Re: How to increse [sic.] max open files?

Andi Kleen (
07 Jan 1997 16:31:45 +0100 (Matthias Urlichs) writes:

> In, article <5andlm$>,
> (H. Peter Anvin) writes:
> > By author: (yuri mironoff)
> > >
> > > Forgive my ignorance but why not implement dynamic file descriptor
> > > allocation??? All these arguments about a maximum NR_OPEN would then
> > > become inconsequential.
> >
> > It ain't so easy, and it's BSD's fault. select() has a very nice way
> > to ensure that a bitmask of file descriptors is the right size, but
> > the FD_* support routines immediately bungles that very nice idea by
> > effectively requiring the maximum number of file descriptors
> > (technically, the largest possible numerical value of a file
> > descriptor) to be known at compile time. There is no way in C to
> This is the kernel mailing list. The first step is to fix the kernel,
> including 2.0.27+, to support "unlimited" fd_sets. This hasn't happened
> yet. (Somebody said he's working on this..?)

I have a select() routine now that supports unlimited fd_sets (better
ulimited NR_OPEN). I also have some patches that add a per process
nr_open with a /proc/sys/kernel/nr-open, so you can just do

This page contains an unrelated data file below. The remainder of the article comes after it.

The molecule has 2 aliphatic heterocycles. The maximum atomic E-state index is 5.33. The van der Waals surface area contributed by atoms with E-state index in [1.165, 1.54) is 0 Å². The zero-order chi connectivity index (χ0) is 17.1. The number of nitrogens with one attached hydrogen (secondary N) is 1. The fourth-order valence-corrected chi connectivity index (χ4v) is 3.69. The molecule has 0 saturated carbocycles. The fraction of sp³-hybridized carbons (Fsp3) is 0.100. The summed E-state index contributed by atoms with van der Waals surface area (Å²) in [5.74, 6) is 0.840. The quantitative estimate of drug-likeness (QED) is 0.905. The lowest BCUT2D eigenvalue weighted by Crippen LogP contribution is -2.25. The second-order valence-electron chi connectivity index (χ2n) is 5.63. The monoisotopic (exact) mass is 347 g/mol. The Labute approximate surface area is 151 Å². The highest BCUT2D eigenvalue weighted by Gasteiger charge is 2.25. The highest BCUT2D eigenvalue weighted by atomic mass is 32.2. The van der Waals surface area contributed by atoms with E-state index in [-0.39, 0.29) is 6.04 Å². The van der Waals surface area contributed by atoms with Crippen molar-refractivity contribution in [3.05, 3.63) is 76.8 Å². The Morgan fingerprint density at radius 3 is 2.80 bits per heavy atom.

echo 8192 >/proc/sys/kernel/nr-open and all processes forked after
this will have a bigger file table. You still have to recompile
the applications of course, when you want NR_OPEN > 1024 but
that's painless (just add -D__FD_SETSIZE=4096 to CFLAGS). When anybody
is interested in alpha patches mail me. It works on my machine but
is not extensively tested.

What I would like to see in 2.1 was the addition of poll() to the
standard kernel. The sparc port already has it (in
arch/sparc/kernel/sys_sunos.c), iBCS has it too, only native i386
Linux programs can't use it. The poll() interface supports an
arbitary number of fds.


> After that has happened, we can think about application programs.
> Most programs won't ever open more files than the default FD_SETSIZE.
> Those that do should just define a reasonable maximum they can handle,
> or allocate the fd_set buffers themselves (it's not that difficult even if
> you don't use C++).
> --
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